New Zealand is in the midst of lots of changes. Some of it is politically driven but most of it is driven by a real desire to improve education in the country and really grow how education can make a difference among both students who have had access to technology and the students who have been removed from that opportunity for economic or social reasons. One of the interesting things about New Zealand is how national assessment and benchmarking has affected how the leaders think about the quality of their education system. One of the things I heard quite a bit when I was in New Zealand was the solid performance the country has had on PISA and TIMSS benchmarking tests.
For the countries and the students who are doing well and achieve high scores on the tests it can be a source of amazing pride throughout the country. It seemed like everyone I talked to was reflecting on the fact that New Zealand's education system was fairly healthy comparatively from around the world. And that's good. It's good to see a country take pride in their education's success and successful outcomes. On the other side of the coin, I encourage education leaders to just not focus here, because fundamentally you don't want to not only rest on the education progress you're making but also take too much into any one measure. We've got to continue to innovate and elevate our education expectations regardless of one or two national assessments that happen every few years. Ultimately, we've got to continue to push hard.
I was excited to see the leadership in New Zealand is embracing that challenge and seeing that the way in which technology can make a difference and impact in the country is certainly nowhere near where the potential lies. There's lots of amazing conversations happening around how do think through everything from 21st century skills integration to how do we think about digital access to accessibility, technology, and making a meaningful impact. There’s also a fundamental connection to the industries and industry motivating elements like entrepreneurship as a key focus in the education system.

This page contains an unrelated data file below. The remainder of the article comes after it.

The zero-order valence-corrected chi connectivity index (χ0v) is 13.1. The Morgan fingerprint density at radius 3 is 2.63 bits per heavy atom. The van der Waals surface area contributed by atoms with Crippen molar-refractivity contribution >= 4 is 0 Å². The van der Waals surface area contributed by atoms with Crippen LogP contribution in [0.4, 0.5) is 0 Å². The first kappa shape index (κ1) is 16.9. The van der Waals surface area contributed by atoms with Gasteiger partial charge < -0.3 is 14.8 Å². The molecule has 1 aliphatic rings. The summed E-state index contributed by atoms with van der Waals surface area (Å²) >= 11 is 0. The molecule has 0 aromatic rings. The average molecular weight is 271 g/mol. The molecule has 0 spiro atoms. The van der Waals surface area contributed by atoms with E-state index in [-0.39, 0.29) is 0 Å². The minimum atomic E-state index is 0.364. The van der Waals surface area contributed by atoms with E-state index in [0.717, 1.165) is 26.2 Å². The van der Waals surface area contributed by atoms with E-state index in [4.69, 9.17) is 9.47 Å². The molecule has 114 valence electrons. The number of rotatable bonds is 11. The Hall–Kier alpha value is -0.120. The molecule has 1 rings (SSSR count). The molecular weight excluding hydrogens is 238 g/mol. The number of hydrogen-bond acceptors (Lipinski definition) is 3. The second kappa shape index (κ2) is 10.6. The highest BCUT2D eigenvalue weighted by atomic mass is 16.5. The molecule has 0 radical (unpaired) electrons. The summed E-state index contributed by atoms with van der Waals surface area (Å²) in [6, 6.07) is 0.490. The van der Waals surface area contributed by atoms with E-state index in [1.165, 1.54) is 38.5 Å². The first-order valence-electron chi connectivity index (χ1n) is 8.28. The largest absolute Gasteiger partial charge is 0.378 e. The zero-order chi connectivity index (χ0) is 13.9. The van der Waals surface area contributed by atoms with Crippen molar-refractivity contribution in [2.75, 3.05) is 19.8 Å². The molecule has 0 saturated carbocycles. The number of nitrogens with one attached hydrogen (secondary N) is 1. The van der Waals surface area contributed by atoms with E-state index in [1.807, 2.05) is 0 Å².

Although New Zealand may have good test scores, there’s clear motivation from people to continue to make improvements, and I'm confident they'll continue to be a world leader and push for change that can be helpful for the rest of the world to look at and learn from.
I was excited to be able to attend the Microsoft Partners in Learning 2012 U.S. Forum last week in Redmond where 100 educators from 25 states showcased their innovative classroom projects to vie for a spot to compete at the Partners in Learning Global Forum later this year. The event is not just a competition, but a celebration of teachers who are making a difference in their local communities and helping their students prepare and expect more for their future. It’s also a great professional development opportunity as educators receive not only some technology training, but the opportunity to network, learn from and collaborate with like-minded peers who inspire others to scale change in education.
I was impressed with all of the U.S. projects I was able to see. It was great to see classroom projects tackling real-world problems like oil spills, unemployment, diabetes, disaster response, wildlife and more that help students build 21st century skills they’ll need for the workplace. The examples of creative uses of technology in learning represented the Pre-K–12 spectrum and included great ideas for blended learning, student video game design, professional development, flipped classrooms with students teaching their peers, and improving communications skills for those with autism and other special learning needs.
Check out the video below and my interviews with three teachers. Michael Braun teaches at Rainier Beach High School in Seattle, and he’s using Touch Develop to get kids interested in computer science by teaching them how to develop mobile phone apps. You can learn more about his learning activity on the Partners in Learning Network here. Vince Interrante from Mineola Middle School (New York) and Robyn Hrivnatz from Lamar CISD (Texas) teamed up on a rocket bottle project that spanned more than 225 students at five schools on three continents! You can learn how they made this happen here.
The U.S. team will be sending 16 finalists to the Global Forum in Prague, Czech Republic on November 28-December 1. The 9th annual Partners in Learning Global Forum is the culmination of local and regional events that reach nearly 200,000 participants from over 115 countries. This year’s forum will gather 500 participants, including the most innovative global educators, school leaders, education leaders, and government officials.
For updates on the event and how to participate in the future, follow our #pilgf Twitter hash tag and our Facebook page.